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Chateau Monestier La Tour, Rouge, 2012

This IS Bordeaux. Sure, you could pay a lot more and, sure, the wine would be more elegant, more finessed but it would be very diffiuclt to find a better bottle of Bordeaux for this shelf price. This Rouge 2012 is part of "Redefining Bordeaux."  This is an effort that Metro Wines totally supports. We have two of these extraordinary wines, this one and Pentimento by winemaker Michele D'Aprix. ( MOUNTAINX STORY BY KAT MC REYNOLDS ON MICHELE D'APRIX HERE!) What we can say about Chateau Monestier is, in a word, balance.  A blend of 65% Merlot, 15% Cabernet Franc, 15% Cabernet Sauvignon and 5% Malbec, this wine is, as with Pentimento, balanced.  You might think that "balance" is a throw away wine talk descriptor until you taste an unbalanced wine! It is this balance that makes the wine smooth so that the flavors are all smoothly there without jagged edges and starts that go nowhere. Read:


Christopher Imports is a portfolio of wines made by people who follow the philosophy of Stéphane Derenoncourt and his team of associates (Julien, Simon, Frédéric, Romain & Héléne). 

I’ve been traveling around the U.S. with the wines lately, and have been very lucky to meet with people who share my interest and curiosity about wine, beer, fishing, fear of flying, and a million other things, and I’ve been asked/emailed a lot of questions – most of these are cut and paste directly out of emails from the people I’ve encountered. The most common was:

“why ‘redefining’ Bordeaux?’”

So let’s start there:

Q: What do you mean by “Redefining” Bordeaux… it’s the most well known and highly regarded wine producing region in the world.

A:  Yep.  It’s also considered one of the most unapproachable and unaffordable from the perspective of the average consumer, which I consider myself to be.   I just happen to make wine there, but my friends and peers don’t – and I can tell you that they’d never think to seek out a bottle of Bordeaux, unless it was already open at a party.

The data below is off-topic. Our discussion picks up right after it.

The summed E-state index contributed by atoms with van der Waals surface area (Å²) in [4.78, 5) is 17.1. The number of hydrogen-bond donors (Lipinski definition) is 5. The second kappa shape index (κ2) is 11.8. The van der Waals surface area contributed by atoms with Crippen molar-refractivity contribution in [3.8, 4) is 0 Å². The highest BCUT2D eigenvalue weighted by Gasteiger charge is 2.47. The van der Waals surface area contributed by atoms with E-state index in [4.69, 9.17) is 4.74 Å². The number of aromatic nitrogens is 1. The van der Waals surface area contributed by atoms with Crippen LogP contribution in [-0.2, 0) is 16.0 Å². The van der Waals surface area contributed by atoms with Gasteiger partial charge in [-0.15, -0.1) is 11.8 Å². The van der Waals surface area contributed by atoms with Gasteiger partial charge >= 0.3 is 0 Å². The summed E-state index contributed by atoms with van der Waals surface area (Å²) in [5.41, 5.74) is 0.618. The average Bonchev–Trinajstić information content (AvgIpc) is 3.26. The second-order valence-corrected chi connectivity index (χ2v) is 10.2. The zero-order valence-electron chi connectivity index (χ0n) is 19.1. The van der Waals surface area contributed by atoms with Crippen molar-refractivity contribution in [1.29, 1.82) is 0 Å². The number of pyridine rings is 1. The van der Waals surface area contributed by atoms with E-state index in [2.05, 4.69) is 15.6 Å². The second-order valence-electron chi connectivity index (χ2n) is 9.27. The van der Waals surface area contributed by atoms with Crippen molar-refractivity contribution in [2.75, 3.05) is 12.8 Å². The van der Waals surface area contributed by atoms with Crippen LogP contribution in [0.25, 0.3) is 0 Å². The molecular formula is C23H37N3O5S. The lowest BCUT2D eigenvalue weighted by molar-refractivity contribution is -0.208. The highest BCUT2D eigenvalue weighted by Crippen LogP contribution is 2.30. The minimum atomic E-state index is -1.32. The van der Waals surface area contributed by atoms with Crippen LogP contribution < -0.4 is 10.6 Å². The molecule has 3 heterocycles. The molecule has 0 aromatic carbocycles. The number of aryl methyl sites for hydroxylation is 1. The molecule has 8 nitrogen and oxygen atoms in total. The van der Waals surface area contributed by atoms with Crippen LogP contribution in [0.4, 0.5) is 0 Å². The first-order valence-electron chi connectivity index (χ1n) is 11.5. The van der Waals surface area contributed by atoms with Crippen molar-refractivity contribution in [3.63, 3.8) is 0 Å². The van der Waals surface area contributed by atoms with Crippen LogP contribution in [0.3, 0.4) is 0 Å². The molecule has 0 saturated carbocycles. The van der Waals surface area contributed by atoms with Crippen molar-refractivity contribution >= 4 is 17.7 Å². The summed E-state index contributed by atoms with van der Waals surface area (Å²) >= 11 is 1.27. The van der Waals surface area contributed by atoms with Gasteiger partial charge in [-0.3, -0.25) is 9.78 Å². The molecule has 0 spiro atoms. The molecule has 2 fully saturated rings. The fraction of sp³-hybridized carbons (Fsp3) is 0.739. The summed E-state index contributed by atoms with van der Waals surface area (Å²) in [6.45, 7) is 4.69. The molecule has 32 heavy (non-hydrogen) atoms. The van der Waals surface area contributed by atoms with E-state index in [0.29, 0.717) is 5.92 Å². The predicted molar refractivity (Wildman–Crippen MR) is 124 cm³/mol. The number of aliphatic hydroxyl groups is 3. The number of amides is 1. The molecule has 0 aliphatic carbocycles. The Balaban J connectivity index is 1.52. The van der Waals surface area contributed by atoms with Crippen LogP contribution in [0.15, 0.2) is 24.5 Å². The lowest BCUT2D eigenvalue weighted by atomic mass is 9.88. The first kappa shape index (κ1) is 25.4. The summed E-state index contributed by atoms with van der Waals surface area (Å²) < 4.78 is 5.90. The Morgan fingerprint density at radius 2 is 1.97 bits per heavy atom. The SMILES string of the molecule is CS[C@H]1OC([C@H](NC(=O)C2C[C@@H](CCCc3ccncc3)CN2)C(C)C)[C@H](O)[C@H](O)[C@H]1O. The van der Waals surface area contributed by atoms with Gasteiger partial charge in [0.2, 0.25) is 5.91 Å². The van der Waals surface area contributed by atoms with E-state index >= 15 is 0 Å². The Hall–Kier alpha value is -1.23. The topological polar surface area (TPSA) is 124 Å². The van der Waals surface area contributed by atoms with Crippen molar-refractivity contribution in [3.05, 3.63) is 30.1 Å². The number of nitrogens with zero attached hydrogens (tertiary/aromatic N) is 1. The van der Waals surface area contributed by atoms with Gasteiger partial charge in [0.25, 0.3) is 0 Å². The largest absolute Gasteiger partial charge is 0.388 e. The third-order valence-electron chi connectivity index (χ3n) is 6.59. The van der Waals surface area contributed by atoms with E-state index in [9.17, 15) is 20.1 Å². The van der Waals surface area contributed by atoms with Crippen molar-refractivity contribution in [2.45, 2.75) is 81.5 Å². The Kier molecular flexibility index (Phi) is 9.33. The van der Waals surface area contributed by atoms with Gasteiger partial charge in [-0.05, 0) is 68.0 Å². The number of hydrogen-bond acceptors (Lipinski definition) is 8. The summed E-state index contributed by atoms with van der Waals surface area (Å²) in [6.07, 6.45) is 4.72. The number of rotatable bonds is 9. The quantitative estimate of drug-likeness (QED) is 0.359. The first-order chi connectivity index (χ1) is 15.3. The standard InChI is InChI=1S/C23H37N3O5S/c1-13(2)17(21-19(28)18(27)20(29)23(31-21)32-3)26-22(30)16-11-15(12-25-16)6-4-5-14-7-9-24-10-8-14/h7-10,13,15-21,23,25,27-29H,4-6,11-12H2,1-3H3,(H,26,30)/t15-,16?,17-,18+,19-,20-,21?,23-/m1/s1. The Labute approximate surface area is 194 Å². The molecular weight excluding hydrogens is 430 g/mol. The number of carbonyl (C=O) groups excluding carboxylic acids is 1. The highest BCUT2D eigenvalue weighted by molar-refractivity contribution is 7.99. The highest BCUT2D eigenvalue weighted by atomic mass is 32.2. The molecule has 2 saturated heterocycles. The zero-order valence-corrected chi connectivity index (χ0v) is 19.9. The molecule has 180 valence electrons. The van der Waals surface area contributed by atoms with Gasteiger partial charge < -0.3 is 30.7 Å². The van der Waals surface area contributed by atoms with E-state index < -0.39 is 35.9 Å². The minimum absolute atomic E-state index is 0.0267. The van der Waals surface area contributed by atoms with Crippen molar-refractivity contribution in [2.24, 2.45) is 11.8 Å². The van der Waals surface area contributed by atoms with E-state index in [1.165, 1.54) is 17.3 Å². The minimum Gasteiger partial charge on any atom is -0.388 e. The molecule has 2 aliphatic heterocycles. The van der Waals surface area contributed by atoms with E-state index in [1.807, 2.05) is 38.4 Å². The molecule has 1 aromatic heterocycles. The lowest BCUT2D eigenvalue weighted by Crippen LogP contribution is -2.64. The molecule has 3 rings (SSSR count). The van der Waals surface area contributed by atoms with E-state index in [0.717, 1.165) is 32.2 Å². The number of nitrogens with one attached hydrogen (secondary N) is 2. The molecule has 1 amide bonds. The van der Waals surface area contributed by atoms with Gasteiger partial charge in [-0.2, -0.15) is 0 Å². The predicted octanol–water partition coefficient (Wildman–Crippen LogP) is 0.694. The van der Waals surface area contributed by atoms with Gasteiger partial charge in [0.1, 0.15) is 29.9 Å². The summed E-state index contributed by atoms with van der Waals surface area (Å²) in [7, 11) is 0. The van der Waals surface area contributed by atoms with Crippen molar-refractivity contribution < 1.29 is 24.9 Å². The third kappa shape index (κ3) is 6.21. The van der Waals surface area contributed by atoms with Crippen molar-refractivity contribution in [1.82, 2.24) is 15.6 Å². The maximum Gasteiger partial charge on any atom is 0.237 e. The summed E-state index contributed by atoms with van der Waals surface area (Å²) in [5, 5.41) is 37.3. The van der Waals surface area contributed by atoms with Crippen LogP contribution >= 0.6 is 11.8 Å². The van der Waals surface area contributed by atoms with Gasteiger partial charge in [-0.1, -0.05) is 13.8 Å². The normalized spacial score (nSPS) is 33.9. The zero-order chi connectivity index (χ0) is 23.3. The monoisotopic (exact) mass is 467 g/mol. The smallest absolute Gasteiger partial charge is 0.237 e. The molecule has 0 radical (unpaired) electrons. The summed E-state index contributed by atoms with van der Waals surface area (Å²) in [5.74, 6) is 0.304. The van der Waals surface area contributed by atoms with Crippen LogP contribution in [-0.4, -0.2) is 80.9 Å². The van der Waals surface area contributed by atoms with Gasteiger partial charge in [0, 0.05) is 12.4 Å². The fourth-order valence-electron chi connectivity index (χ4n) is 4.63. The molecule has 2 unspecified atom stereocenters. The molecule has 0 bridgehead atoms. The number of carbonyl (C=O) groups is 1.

Q:  Why not?

A:  Because I really don’t think it’s the first thing that comes to their mind when grabbing a bottle at their local shop for Wednesday night’s dinner.  Not to mention there is so much wine produced there… who knows what is what…  Bordeaux has so much history and there’s so much pedigree involved, it’s a little daunting to step into that section of a store.  Or flip to the section on a wine list. I feel like its reputation, or rather the perception of its reputation among the younger, American wine drinkers could use a little dusting off.   So, “redefining”… “dusting off”… “Bordeaux really IS cool” – that’s all I mean by it.  Like, Give Bordeaux a chance, guys…especially the Right Bank satellites. That statement is certainly not meant to offend anyone. Obviously, my goal is to support their work. The people I work with are incredibly hard-working and humble.

Q:  And what about this “and other places soil still matters” comment?

A:  Yeah.. that was a little bit of a sarcastic dig, aimed directly at wine growers or makers who aren’t necessarily doing the right thing.   Specifically, it was in response to a single conversation I had with a pretty confident winemaker from California about a year ago.  I called this guy up, a very well known producer, to ask him about his soils.   When I asked him if he could tell me a little bit about the profiles he had in all of his different parcels, his answer was, “yeah, well we don’t really get into that out here”.    I couldn’t believe he said that.   I can tell you from personal work (and some painfully tedious research) experience that California gets into it. They know their soils, believe me.

It was kind of disappointing to hear someone so well known say something so careless, especially to another winemaker. So, soil matters.  And any true farmer, in any type of agriculture, will be happy to tell you what they’re growing on and how they take care of it. For example, check this guy out: Marcel Sabaté at Castellroig in Penedes, Spain.. I am completely enamored by his serious manner and inspired by his work. And of course the guys working with Stéphane, all whom know their clients’ soils inside and out.

The image I use on my own label for the wine I make in Montagne – St Emilion (Pentimento) is the soil’s profile.   Nothing’s more important.

Q:  Why did you pick Bordeaux?